When the Gamecocks last saw new LSU coach Johnny Jones, they were eating a team meal at a New Orleans steakhouse before last year's SEC Tournament. Jones' previous team, the North Texas Mean Green, was on the surrounding flat-screens, battling for the Sun Belt Tournament championship.
Filets and dinner rolls captured most of the Gamecocks' attention, the game conceding to the camaraderie of a team dinner. But the team Carolina watched that night will closely resemble the team they'll face Wednesday, when South Carolina visits Jones' LSU Tigers (9-4, 0-2 SEC). Like his teams at North Texas, Jones brought an uptempo, freewheeling style to Baton Rouge that frustrates and exhausts in equal parts.
Before taking over at his alma mater, LSU, Johnny Jones spent 12 seasons as head coach of the University of North Texas.
Frustrated was not part of Frank Martin's attitude when discussing South Carolina's close losses to begin SEC play.
"I only care about LSU. Everything else is irrelevant," he said at his Tuesday press conference.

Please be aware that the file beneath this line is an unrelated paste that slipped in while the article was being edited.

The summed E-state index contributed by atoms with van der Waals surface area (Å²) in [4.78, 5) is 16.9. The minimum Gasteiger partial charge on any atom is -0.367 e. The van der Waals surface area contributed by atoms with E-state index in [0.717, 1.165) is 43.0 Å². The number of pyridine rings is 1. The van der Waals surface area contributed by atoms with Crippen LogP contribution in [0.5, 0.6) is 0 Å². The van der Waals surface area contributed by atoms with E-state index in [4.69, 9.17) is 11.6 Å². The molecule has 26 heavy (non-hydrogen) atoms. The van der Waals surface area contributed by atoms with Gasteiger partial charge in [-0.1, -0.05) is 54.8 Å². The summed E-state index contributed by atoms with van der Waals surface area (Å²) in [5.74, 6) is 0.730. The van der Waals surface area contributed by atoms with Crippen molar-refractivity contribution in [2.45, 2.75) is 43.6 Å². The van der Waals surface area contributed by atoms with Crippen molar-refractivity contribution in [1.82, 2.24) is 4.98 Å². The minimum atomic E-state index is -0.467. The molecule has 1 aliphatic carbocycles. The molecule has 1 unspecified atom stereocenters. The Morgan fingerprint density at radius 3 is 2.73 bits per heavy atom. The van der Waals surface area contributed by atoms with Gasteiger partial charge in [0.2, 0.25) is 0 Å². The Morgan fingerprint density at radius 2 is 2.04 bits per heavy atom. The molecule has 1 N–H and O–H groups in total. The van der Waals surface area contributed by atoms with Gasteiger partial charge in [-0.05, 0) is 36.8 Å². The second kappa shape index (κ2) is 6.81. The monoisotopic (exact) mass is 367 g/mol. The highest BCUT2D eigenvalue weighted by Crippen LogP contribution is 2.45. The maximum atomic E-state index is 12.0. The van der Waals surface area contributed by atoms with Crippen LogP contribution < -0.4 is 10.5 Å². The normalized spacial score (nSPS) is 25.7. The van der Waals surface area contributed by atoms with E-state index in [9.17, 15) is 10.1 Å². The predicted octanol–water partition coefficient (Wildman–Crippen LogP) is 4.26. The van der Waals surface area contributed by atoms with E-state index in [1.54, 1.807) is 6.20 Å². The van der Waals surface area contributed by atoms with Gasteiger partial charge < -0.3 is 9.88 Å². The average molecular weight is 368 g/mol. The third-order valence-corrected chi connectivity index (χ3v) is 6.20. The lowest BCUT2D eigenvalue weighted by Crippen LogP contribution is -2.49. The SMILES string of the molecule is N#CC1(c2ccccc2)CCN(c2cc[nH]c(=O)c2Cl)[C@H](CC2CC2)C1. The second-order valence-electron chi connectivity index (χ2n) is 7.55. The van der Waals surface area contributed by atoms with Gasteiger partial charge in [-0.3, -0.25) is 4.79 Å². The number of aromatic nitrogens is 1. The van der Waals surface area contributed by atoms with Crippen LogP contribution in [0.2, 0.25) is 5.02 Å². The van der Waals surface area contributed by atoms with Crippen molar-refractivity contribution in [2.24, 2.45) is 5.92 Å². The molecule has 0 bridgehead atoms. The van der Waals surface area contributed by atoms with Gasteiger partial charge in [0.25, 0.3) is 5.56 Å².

Resolve unbowed, the Gamecocks head to Baton Rouge Wednesday, looking to deliver the same result to Jones that they saw on TV that March night: a loss.
Pre-tip reads before the Gamecocks head to Death Valley's next-door neighbor, the Pete Maravich Assembly Center (8:00 p.m. EST, Gamecock IMG Sports Network):
Stealing The Show: Bruce Ellington had one offensive rebound against Auburn.
Make no mistake, though: Ellington rebounded.
After a nightmarish, 9-turnover night against Mississippi State, the Gamecock point guard committed only two in 36 minutes against Auburn, while adding 5 assists and a team-high 18 points.
(Next-highest SEC team in that category? Mississippi State, which harassed the Gamecocks into 24 turnovers in a loss last week.)
"If you take a lazy dribble or make a lazy pass, they make it into a comedy show," Frank Martin said Tuesday.
LSU boasts one of the fastest, most larcenous backcourts in the country in sophomore Anthony Hickey (2nd in the nation with 3.5 steals/game) and senior Charles Carmouche (2.5/game. 4th SEC). The Tigers don't rack up steals by trapping or full-court pressing. They prefer their mayhem to come from gambling, pestering, and jumping into passing lanes. Think of it like a blitzing secondary in football. Often, those steals have snowballed into big runs - the Tigers have 12 runs of 10-0 or more this year.
The Gamecocks' turnover troubles are well-chronicled. So is the Tigers' ability to force them. What will Carolina need to do to avoid LSU's larceny? Make sharp cuts off the ball, "meet the pass," and avoid the soft skip pass (Hickey is particularly adept at snatching cross-court passes).
Fast Times at the PMAC: LSU's steal-hungry defense - and guard-driven offense -- creates speed. Lots of it. The Tigers' 72.9 possessions per game rank 22nd in the nation, a significant jump from the Trent Johnson years.